Regression Therapy
Regression Therapy

BORDERLINE SUBJECTS

JANUARY 2011

by Hans TenDam

No, this is not about borderline people as clients. Though that might be an interesting topic. I want to share some thoughts about an area that we may come across now and then. Anyway, I did come across it. Actually, many times.

When we regress our clients to the source of their problems, we most often encounter early childhood experiences, including birth trauma and even traumatic experiences in the womb. Also very often, we find past-life experiences, usually traumatic death experiences. How do we know those are true? Well, apart from metaphysical considerations, the fact that these regressions bring healing to otherwise unsolvable problems, is a strong indication.

But sometimes we find as the source of the problem evil intentions by other people, often fired by envy or hate. In countries like India and Brazil, it is not uncommon to unravel something that we – romantically, but pretty realistically – could call black magic. In India we encounter usually Tantric rituals, in Brazil usually Macumba or Candomblê. I have come across African sources and Indonesian so

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urces too.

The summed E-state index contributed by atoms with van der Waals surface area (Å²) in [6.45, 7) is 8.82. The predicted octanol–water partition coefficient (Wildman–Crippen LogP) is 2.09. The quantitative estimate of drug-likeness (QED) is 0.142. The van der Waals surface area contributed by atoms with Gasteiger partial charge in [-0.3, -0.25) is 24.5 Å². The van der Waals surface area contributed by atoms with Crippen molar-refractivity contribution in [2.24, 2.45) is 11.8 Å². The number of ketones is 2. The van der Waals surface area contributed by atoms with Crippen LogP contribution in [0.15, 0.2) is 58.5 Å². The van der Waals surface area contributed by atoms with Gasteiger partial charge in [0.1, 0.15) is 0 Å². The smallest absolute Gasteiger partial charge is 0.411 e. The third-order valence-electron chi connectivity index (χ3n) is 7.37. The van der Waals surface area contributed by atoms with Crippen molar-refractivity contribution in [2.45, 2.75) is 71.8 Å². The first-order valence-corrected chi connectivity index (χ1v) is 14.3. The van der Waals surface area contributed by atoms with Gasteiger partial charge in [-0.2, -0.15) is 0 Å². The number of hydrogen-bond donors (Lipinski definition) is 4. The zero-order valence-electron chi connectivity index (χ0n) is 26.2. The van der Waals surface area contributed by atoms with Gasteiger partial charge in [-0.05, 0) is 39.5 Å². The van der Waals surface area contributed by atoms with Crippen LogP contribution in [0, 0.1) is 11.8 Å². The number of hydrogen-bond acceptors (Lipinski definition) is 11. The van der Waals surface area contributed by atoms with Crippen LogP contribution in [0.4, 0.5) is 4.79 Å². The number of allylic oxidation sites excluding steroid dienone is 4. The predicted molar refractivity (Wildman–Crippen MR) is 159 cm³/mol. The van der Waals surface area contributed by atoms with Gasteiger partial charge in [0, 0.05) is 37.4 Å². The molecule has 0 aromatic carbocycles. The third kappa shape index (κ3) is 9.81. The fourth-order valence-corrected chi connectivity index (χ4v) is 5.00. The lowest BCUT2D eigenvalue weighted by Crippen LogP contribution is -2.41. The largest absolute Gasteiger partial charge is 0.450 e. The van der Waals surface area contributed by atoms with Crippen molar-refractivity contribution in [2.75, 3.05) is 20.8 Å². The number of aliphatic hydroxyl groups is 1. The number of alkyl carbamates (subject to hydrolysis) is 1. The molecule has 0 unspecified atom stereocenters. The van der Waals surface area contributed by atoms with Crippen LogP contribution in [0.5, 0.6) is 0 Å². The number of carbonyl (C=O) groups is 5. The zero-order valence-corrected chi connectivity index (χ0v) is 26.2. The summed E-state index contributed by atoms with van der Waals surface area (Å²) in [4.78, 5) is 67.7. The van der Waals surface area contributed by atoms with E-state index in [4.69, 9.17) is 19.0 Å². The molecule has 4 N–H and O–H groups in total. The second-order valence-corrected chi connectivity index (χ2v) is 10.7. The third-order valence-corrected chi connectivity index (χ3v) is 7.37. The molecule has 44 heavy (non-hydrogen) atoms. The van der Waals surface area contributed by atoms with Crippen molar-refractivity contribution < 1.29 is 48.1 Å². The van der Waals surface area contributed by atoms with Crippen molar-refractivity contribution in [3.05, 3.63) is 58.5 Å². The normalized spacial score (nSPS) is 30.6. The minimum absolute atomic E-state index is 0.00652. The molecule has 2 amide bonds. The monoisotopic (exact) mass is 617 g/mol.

In Surinam, a former Dutch colony, with many descendants of African slaves, colleagues were enthusiastic by the possibility of countering and undoing Winti spells. In India, I now find such influences in over half of my patients. In Europe, such people have been often in former colonies, or had parents who lived or fought in such countries.

I hope resolving such problems remains a marginal subject in our practice, because the work deals with sticky, dirty and sometimes dangerous influences. I am afraid we are making enemies in some quarters.

If you have affinity with such problems (no, I am not implying a past-life connection with such practices, though … ), thread carefully. If you haven’t, refer such patients to colleagues who are willing and able to deal with them. More generally speaking, if ever something happens that makes you afraid, or brings you into a fighting mode: abstain!

I think there is an important niche in our field for this kind of work, but it should remain a niche. By the way, psychotic people may sense evil external influences and may simply err. But who is to say what is cause and what is effect? Avoid doing intense work with ungrounded people without clear borders.

I imagine that in the future we may move effectively into the field of wilder psychological problems, but together with psychiatrists. Why? Because I suspect that psychopharmaca may be often part of the problem and often part of the solution.

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